Casablanca - Moroccan Researcher, Dr. Othmane Benafan, receives attention from NASA’s Glenn Research Center website for the second time.
Casablanca – Moroccan Researcher, Dr. Othmane Benafan, receives attention from NASA’s Glenn Research Center website for the second time.
Dr. Othmane Benafan, a Moroccan Materials Researcher Engineer at NASA’s Glenn Research Center, was featured on the front page of NASA’s Glenn Research Center’s website that researches, designs, develops and tests innovative technology for aeronautics and spaceflight.
Dr. Benafan who completed his PhD in Mechanical Engineering at the University of Central Florida in 2012, appears in a section of the website called, “Innovator Spotlight,” dedicated to interviewing and highlighting high achievers at NASA.
The interview focuses on the use of Shape-Memory Alloys in splitting rocks. This breakthrough has great commercial possibilities and applications in different fields and industries, and is currently being developed by the Moroccan scientist.
Shape Memory Alloy Rock Splitters
The Moroccan researcher explains Shape Memory Alloy as metal mixture that ‘remembers’ its original shape after being deformed, and returns to its shape after applying “an external stimulus like temperature.”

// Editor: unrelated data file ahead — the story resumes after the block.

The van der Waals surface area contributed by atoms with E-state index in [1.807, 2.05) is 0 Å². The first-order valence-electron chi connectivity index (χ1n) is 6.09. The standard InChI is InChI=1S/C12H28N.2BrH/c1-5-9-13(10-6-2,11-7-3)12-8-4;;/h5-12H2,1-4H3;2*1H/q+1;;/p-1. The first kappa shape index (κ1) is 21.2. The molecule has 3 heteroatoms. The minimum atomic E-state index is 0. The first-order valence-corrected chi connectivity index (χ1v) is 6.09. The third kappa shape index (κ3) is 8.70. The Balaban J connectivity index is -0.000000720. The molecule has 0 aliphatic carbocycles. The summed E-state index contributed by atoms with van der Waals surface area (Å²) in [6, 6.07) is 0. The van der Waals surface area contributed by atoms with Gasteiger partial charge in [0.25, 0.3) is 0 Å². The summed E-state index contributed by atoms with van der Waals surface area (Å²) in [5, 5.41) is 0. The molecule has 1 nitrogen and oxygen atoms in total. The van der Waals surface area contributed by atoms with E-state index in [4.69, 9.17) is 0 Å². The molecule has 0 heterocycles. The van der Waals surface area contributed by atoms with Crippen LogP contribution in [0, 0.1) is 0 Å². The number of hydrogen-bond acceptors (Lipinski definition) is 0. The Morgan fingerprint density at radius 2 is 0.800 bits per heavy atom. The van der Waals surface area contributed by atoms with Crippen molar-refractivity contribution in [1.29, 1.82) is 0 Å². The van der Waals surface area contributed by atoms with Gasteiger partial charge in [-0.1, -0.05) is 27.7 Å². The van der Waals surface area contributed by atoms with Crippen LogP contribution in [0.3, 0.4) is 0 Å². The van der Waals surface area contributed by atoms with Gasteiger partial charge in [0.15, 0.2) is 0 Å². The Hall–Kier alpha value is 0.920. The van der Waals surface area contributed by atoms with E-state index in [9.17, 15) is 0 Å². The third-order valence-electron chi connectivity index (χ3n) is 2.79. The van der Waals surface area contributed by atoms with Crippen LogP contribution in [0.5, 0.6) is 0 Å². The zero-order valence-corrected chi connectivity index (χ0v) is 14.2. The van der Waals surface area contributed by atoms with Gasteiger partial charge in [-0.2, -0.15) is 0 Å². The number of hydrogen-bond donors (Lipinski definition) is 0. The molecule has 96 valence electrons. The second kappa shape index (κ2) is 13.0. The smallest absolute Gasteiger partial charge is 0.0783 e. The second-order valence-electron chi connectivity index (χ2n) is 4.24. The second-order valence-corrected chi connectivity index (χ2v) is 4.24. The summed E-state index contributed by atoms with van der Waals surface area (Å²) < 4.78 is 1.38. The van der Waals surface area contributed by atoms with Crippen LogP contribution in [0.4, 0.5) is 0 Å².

The rock splitting part happens when the metal is heated and constrained from moving to its original shape. This constraint of the metal causes “a buildup of extremely large forces,” which is directed at the rock to split. This novel technology developed by Dr. Benafan can be a more efficient substitute to traditional methods used in splitting rocks and boulders, such as explosives or hydraulics-based alternatives.
The technology was designed for applications pertaining to space mission such as “geologic excavation in planetary bodies such as the moon, Mars, or near-Earth asteroids.” SMA rock splinter also promises to transcend the space application to other applications involving controlled splitting of rocks. These include oil drilling, civil engineering, search-and-rescue operations and so on.
Answering a question related to the weaknesses that Dr. Benafan’s effort attempt to overcome, the Tangier-native stated that previous reports have suggested the use of the technology in rock splitting. However, these reports surrendered to several challenges:
“All of the reported prior work suffered from three main challenges: Activation temperature, insufficient displacement, and limited force generation dependent on commercial alloys. With this technology, our goal was to addresses these challenges.”